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fixation

Pronunciation: /fɪkˈseɪʃən/

Translation of fixation in Spanish:

noun/nombre

  • 1 countable/numerable (obsession) obsesión (feminine), fijación (feminine)
    Example sentences
    • A colleague of mine is forever marvelling at the methodical way in which I flip over my rotating calendar each morning, not recognising in the gesture my complete fixation with time.
    • The first to die, of course, are the young people, paying in blood for their generation's fixation with communication.
    • He said it could have been a blurring between his feelings about women and fixation with celebrities.
  • 2 uncountable/no numerable (of nitrogen) [Botany/Botánica] [Chemistry/Química] fijación (feminine)
    Example sentences
    • Carbon dioxide fixation and light absorption takes place in the plant shoot parts, mostly leaf blades.
    • Industrial fixation of nitrogen for fertilizer and other human activities has more than doubled the rates of terrestrial fixation of gaseous nitrogen into biologically available forms.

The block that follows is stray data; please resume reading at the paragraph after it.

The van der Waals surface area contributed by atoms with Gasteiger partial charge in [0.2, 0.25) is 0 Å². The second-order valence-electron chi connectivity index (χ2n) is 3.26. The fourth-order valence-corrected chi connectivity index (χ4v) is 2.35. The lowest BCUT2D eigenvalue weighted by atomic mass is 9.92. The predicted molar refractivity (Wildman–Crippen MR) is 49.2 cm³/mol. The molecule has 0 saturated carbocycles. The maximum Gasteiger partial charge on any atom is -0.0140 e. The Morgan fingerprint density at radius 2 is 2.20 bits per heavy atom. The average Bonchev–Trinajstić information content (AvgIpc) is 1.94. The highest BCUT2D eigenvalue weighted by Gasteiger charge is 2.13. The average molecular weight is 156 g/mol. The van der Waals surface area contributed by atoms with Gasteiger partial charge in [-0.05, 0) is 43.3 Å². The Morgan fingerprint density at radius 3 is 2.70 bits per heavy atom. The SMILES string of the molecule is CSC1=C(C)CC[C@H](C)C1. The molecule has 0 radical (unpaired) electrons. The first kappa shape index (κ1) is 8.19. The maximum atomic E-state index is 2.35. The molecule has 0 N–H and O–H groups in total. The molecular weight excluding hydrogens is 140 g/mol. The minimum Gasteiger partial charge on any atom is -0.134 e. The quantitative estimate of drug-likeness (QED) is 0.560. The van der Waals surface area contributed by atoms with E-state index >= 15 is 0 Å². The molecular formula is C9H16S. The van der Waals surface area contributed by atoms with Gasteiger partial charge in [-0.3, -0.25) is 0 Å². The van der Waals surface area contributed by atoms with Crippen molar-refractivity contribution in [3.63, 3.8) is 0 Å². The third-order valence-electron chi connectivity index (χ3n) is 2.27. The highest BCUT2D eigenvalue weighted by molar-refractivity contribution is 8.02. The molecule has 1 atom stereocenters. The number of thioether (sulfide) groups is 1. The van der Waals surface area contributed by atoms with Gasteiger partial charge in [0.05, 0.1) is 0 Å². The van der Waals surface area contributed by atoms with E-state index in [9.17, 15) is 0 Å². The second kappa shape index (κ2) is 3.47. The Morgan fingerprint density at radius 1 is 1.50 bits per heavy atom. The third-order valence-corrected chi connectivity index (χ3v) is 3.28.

• These grass species carry out C4 photosynthesis, an important adaptation that increases the efficiency of CO 2 fixation in plants.

Definition of fixation in:

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Word of the day trocha
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Cultural fact of the day

Spain's literary renaissance, known as the Golden Age (Siglo de Oro/i>), roughly covers the sixteenth and seventeenth centuries. It includes the Italian-influenced poetry of figures such as Garcilaso de la Vega; the religious verse of Fray Luis de León, Santa Teresa de Ávila and San Juan de la Cruz; picaresque novels such as the anonymous Lazarillo de Tormes and Quevedo's Buscón; Miguel de Cervantes' immortal Don Quijote; the theater of Lope de Vega, and the ornate poetry of Luis de Góngora.